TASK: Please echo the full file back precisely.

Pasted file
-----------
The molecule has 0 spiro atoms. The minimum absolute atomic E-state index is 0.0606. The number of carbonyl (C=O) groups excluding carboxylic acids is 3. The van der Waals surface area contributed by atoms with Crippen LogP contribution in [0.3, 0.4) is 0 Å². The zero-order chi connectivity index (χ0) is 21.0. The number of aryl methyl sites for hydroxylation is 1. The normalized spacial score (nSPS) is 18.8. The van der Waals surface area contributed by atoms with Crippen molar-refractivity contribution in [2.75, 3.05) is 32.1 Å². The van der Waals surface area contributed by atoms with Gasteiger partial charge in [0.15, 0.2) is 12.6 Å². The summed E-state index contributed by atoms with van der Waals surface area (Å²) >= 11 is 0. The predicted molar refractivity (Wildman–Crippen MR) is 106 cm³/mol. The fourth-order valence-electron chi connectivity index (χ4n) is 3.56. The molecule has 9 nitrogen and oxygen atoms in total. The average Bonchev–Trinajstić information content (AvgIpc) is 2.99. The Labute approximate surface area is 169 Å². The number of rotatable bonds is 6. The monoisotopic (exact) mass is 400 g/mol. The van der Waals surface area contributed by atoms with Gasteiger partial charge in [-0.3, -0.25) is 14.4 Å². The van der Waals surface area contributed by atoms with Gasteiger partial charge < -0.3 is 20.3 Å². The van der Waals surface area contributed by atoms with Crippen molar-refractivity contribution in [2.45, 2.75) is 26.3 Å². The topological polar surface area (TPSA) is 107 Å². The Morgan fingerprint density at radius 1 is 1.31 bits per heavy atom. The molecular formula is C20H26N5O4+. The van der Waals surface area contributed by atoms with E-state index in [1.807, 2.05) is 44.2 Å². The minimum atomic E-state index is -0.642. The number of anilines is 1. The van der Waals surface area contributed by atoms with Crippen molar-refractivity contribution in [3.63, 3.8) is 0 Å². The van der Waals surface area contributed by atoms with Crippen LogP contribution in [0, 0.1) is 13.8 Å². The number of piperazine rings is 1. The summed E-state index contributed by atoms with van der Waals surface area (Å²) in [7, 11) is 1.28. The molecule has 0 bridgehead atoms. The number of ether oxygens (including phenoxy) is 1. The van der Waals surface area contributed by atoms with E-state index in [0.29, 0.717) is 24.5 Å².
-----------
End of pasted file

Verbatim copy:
The molecule has 0 spiro atoms. The minimum absolute atomic E-state index is 0.0606. The number of carbonyl (C=O) groups excluding carboxylic acids is 3. The van der Waals surface area contributed by atoms with Crippen LogP contribution in [0.3, 0.4) is 0 Å². The zero-order chi connectivity index (χ0) is 21.0. The number of aryl methyl sites for hydroxylation is 1. The normalized spacial score (nSPS) is 18.8. The van der Waals surface area contributed by atoms with Crippen molar-refractivity contribution in [2.75, 3.05) is 32.1 Å². The van der Waals surface area contributed by atoms with Gasteiger partial charge in [0.15, 0.2) is 12.6 Å². The summed E-state index contributed by atoms with van der Waals surface area (Å²) >= 11 is 0. The predicted molar refractivity (Wildman–Crippen MR) is 106 cm³/mol. The fourth-order valence-electron chi connectivity index (χ4n) is 3.56. The molecule has 9 nitrogen and oxygen atoms in total. The average Bonchev–Trinajstić information content (AvgIpc) is 2.99. The Labute approximate surface area is 169 Å². The number of rotatable bonds is 6. The monoisotopic (exact) mass is 400 g/mol. The van der Waals surface area contributed by atoms with Gasteiger partial charge in [-0.3, -0.25) is 14.4 Å². The van der Waals surface area contributed by atoms with Gasteiger partial charge < -0.3 is 20.3 Å². The van der Waals surface area contributed by atoms with Crippen molar-refractivity contribution in [2.45, 2.75) is 26.3 Å². The topological polar surface area (TPSA) is 107 Å². The Morgan fingerprint density at radius 1 is 1.31 bits per heavy atom. The molecular formula is C20H26N5O4+. The van der Waals surface area contributed by atoms with E-state index in [1.807, 2.05) is 44.2 Å². The minimum atomic E-state index is -0.642. The number of anilines is 1. The van der Waals surface area contributed by atoms with Crippen molar-refractivity contribution in [3.63, 3.8) is 0 Å². The van der Waals surface area contributed by atoms with Crippen LogP contribution in [0, 0.1) is 13.8 Å². The number of piperazine rings is 1. The summed E-state index contributed by atoms with van der Waals surface area (Å²) in [7, 11) is 1.28. The molecule has 0 bridgehead atoms. The number of ether oxygens (including phenoxy) is 1. The van der Waals surface area contributed by atoms with E-state index in [0.29, 0.717) is 24.5 Å².